6 Translating dementia research into practice Contd. Dimension 3: Social Isolation (concepts = feeling lonely or isolated, feeling unequal, difficult maintaining normal relationships, presence in society) ‘I’s sort of lonely… I walk on my own …. Had to stop playing golf… slowing things down …. Offended’ Dimension 4: Double stigma -stigma of old age + diagnosis of dementia (concepts = ageism label means symptoms ignored, automatic linking to age, think its normal) ‘GP says she’ old, don’t worry about her … not like being senile …more than just forgetting a few things … not the same us just forgetting’ Partner logo here

7 Translating dementia research into practice Contd. Dimension 5: Courtesy stigma (concepts = experience of carers/family who give it ‘courtesy acceptance’, how they come to terms with diagnosis, denial, limits opportunity to discuss) ‘ my son … he didn’t want to know that mum has dementia … denies she has it ….. She’s a bit in denial really … sisters will talk to me about it but not to H Dimension 6: Coping with the diagnosis (PWD & carers) Partner logo here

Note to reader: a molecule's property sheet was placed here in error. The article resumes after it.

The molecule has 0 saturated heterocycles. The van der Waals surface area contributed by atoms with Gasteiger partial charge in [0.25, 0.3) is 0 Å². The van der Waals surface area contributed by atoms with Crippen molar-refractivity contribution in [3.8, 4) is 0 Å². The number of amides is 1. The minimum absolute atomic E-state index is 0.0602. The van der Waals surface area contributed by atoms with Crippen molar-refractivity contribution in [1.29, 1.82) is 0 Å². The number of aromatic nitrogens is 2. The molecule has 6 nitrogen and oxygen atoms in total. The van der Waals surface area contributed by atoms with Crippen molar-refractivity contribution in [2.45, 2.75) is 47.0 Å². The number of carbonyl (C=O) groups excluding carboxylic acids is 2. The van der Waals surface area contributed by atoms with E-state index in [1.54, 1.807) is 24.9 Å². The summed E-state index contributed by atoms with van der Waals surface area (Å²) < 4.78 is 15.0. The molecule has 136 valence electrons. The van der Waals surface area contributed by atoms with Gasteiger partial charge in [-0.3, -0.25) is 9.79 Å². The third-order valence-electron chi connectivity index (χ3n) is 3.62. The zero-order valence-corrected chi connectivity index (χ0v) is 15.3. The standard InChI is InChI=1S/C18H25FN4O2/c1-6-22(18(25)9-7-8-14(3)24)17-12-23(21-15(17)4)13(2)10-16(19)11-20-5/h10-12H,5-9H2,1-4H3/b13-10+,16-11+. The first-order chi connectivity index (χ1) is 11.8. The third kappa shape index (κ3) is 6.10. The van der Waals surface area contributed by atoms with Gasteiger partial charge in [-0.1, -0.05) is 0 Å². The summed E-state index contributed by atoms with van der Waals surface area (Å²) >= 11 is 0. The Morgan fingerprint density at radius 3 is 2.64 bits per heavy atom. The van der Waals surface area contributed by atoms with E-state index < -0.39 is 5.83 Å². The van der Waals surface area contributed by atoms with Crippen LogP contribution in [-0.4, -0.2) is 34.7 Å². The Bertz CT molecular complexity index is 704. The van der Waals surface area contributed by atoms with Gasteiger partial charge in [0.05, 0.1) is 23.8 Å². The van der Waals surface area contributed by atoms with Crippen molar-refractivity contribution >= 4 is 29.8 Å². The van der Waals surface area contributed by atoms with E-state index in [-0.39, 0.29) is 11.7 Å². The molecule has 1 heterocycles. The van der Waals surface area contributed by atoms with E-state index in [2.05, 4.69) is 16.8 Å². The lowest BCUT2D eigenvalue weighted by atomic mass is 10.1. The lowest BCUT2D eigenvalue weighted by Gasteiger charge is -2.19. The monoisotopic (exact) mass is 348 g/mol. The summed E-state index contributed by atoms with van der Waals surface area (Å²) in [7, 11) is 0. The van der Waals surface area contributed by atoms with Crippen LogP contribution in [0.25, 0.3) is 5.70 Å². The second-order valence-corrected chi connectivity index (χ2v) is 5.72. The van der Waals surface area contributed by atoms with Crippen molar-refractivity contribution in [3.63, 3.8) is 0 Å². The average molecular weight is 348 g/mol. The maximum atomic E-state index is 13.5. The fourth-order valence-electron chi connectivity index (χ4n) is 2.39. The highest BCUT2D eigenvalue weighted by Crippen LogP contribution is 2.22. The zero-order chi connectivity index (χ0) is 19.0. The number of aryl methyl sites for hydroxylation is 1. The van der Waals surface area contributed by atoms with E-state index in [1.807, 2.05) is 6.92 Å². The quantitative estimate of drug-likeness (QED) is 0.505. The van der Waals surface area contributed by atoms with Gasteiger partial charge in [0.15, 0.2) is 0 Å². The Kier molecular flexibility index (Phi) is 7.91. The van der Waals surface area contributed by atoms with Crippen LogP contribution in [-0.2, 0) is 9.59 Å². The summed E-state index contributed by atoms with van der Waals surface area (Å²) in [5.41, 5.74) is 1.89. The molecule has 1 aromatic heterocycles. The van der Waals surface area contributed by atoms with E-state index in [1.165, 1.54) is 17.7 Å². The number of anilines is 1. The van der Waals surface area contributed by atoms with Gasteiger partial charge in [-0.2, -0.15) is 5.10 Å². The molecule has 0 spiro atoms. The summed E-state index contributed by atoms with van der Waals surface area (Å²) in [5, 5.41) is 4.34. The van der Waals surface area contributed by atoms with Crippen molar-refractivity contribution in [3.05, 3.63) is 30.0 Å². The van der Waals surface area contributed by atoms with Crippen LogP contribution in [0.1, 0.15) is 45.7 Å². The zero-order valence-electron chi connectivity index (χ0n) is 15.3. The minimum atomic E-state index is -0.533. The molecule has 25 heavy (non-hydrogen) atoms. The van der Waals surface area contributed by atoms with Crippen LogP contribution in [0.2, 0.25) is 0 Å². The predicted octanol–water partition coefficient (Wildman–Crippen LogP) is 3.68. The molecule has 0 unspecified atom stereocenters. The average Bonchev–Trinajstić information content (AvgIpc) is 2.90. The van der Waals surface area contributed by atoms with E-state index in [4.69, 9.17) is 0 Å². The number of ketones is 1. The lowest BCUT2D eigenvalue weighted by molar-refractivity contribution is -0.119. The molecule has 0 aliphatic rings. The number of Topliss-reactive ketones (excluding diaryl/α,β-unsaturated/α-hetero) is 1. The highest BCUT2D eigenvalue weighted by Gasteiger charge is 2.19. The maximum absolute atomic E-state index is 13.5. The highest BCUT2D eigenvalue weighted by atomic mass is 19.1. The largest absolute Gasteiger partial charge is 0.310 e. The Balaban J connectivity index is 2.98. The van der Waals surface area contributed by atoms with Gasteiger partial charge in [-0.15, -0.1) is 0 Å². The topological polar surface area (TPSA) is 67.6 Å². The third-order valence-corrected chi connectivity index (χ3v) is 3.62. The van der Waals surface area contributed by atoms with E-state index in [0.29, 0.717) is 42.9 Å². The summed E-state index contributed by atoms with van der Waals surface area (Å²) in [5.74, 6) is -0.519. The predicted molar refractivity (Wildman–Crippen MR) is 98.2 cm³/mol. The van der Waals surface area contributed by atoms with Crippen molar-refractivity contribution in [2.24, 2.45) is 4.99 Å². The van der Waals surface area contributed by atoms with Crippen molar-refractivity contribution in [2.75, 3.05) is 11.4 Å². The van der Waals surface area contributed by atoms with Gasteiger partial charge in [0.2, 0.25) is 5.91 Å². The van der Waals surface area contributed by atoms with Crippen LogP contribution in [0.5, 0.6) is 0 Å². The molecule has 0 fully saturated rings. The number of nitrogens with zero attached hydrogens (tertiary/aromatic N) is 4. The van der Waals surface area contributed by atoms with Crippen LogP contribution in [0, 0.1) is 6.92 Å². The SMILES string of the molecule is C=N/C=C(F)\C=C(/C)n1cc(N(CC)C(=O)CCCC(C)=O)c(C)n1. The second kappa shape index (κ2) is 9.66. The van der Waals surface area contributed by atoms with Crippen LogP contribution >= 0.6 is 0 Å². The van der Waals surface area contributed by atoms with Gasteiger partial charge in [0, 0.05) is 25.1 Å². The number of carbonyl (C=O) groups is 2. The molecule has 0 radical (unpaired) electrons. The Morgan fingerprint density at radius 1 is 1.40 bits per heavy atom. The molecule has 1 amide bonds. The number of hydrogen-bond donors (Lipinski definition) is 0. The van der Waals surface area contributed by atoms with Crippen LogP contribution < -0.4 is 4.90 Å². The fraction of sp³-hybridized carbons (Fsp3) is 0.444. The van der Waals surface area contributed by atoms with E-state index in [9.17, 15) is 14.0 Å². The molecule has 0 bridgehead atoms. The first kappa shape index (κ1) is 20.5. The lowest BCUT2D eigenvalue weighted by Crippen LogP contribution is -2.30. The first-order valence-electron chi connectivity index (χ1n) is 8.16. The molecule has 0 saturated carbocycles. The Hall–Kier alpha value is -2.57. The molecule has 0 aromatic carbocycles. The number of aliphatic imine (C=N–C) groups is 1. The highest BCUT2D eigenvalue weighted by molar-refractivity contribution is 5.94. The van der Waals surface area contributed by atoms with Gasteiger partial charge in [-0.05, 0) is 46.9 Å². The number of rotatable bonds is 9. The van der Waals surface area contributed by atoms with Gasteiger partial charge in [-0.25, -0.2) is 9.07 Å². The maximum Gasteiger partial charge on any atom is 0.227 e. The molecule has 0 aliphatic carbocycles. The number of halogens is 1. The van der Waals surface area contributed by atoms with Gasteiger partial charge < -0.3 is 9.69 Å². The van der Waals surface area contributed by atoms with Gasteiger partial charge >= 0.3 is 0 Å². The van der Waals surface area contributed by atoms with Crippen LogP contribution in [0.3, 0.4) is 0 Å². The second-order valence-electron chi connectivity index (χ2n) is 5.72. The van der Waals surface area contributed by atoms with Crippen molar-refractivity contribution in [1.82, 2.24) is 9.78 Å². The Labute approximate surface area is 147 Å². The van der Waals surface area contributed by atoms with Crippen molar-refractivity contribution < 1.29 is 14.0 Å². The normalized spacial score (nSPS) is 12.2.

8 Translating dementia research into practice Coping with the diagnosis 1. Psychological & practical ways of coping ‘ yea, I didn’t accept the fact that I had a problem for quite a while …. I sort of denied it for a quite a while … well it is inevitable.. I just have to accept it.. Can’t do anything about it’ 2. Support from organisations ‘ we have a group of people through AAWA.. We visit every second week … time together to share … time with psychologist.. Collect bits of information.. Different experiences’ 3. Knowledge & education ‘ information about the disease helps us understand … only new the negatives before we got some information …. Know I am travelling pretty well … use my illness to educate others (medical students) … I feel useful

9 Limitations Small population Participants already engaged with support organisation Participants well informed Limited variability Future research Larger sample Different population Involve GP Longitudinal study Social marketing of messages Translating dementia research into practice